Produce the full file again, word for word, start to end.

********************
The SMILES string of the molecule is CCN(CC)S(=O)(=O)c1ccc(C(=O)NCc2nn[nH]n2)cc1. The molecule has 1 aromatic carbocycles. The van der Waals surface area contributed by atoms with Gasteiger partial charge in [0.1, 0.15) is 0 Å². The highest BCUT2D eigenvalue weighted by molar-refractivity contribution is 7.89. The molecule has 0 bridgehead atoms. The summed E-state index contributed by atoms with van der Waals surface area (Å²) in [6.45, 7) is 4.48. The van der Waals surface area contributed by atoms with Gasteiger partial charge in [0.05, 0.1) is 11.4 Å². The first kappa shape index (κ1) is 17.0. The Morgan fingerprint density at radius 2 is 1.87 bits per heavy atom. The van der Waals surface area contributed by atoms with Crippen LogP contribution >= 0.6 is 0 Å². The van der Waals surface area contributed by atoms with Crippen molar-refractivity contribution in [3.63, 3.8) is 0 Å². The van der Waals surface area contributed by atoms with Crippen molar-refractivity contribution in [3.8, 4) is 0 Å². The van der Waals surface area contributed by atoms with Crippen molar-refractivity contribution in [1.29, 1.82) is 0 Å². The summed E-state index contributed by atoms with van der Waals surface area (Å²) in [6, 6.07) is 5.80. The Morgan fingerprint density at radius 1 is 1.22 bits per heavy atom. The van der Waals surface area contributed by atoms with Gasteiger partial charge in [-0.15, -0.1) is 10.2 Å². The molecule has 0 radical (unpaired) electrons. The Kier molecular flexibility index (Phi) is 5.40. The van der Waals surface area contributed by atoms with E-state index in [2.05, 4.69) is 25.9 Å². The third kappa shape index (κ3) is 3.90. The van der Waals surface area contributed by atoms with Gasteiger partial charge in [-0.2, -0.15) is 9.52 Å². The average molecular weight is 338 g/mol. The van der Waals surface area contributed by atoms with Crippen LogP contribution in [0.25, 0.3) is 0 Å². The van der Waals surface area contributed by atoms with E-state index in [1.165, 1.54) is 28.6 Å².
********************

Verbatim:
The SMILES string of the molecule is CCN(CC)S(=O)(=O)c1ccc(C(=O)NCc2nn[nH]n2)cc1. The molecule has 1 aromatic carbocycles. The van der Waals surface area contributed by atoms with Gasteiger partial charge in [0.1, 0.15) is 0 Å². The highest BCUT2D eigenvalue weighted by molar-refractivity contribution is 7.89. The molecule has 0 bridgehead atoms. The summed E-state index contributed by atoms with van der Waals surface area (Å²) in [6.45, 7) is 4.48. The van der Waals surface area contributed by atoms with Gasteiger partial charge in [0.05, 0.1) is 11.4 Å². The first kappa shape index (κ1) is 17.0. The Morgan fingerprint density at radius 2 is 1.87 bits per heavy atom. The van der Waals surface area contributed by atoms with Crippen LogP contribution >= 0.6 is 0 Å². The van der Waals surface area contributed by atoms with Crippen molar-refractivity contribution in [3.63, 3.8) is 0 Å². The van der Waals surface area contributed by atoms with Crippen molar-refractivity contribution in [3.8, 4) is 0 Å². The van der Waals surface area contributed by atoms with Crippen molar-refractivity contribution in [1.29, 1.82) is 0 Å². The summed E-state index contributed by atoms with van der Waals surface area (Å²) in [6, 6.07) is 5.80. The Morgan fingerprint density at radius 1 is 1.22 bits per heavy atom. The van der Waals surface area contributed by atoms with Gasteiger partial charge in [-0.15, -0.1) is 10.2 Å². The molecule has 0 radical (unpaired) electrons. The Kier molecular flexibility index (Phi) is 5.40. The van der Waals surface area contributed by atoms with E-state index in [2.05, 4.69) is 25.9 Å². The third kappa shape index (κ3) is 3.90. The van der Waals surface area contributed by atoms with Gasteiger partial charge in [-0.2, -0.15) is 9.52 Å². The average molecular weight is 338 g/mol. The van der Waals surface area contributed by atoms with Crippen LogP contribution in [0.25, 0.3) is 0 Å². The van der Waals surface area contributed by atoms with E-state index in [1.165, 1.54) is 28.6 Å².